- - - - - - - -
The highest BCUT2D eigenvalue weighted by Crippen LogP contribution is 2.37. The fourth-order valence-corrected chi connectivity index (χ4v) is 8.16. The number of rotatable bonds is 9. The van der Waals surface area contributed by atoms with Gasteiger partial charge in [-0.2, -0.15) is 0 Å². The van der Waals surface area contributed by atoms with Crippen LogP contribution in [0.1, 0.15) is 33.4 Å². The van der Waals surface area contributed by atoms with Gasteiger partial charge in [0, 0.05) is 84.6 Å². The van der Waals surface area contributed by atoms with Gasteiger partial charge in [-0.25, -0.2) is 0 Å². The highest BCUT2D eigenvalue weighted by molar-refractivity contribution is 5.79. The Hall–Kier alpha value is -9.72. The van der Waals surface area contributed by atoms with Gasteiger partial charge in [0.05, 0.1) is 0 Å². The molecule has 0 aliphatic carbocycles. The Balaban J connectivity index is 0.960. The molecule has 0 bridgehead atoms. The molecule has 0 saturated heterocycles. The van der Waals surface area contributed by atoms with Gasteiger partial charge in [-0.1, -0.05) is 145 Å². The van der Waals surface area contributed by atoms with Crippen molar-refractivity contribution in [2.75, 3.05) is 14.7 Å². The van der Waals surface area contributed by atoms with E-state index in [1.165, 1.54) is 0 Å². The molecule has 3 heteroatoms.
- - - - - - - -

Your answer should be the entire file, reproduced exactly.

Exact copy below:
The highest BCUT2D eigenvalue weighted by Crippen LogP contribution is 2.37. The fourth-order valence-corrected chi connectivity index (χ4v) is 8.16. The number of rotatable bonds is 9. The van der Waals surface area contributed by atoms with Gasteiger partial charge in [-0.2, -0.15) is 0 Å². The van der Waals surface area contributed by atoms with Crippen LogP contribution in [0.1, 0.15) is 33.4 Å². The van der Waals surface area contributed by atoms with Gasteiger partial charge in [0, 0.05) is 84.6 Å². The van der Waals surface area contributed by atoms with Gasteiger partial charge in [-0.25, -0.2) is 0 Å². The highest BCUT2D eigenvalue weighted by molar-refractivity contribution is 5.79. The Hall–Kier alpha value is -9.72. The van der Waals surface area contributed by atoms with Gasteiger partial charge in [0.05, 0.1) is 0 Å². The molecule has 0 aliphatic carbocycles. The Balaban J connectivity index is 0.960. The molecule has 0 bridgehead atoms. The molecule has 0 saturated heterocycles. The van der Waals surface area contributed by atoms with Gasteiger partial charge in [-0.1, -0.05) is 145 Å². The van der Waals surface area contributed by atoms with Crippen molar-refractivity contribution in [2.75, 3.05) is 14.7 Å². The van der Waals surface area contributed by atoms with E-state index in [1.165, 1.54) is 0 Å². The molecule has 3 heteroatoms.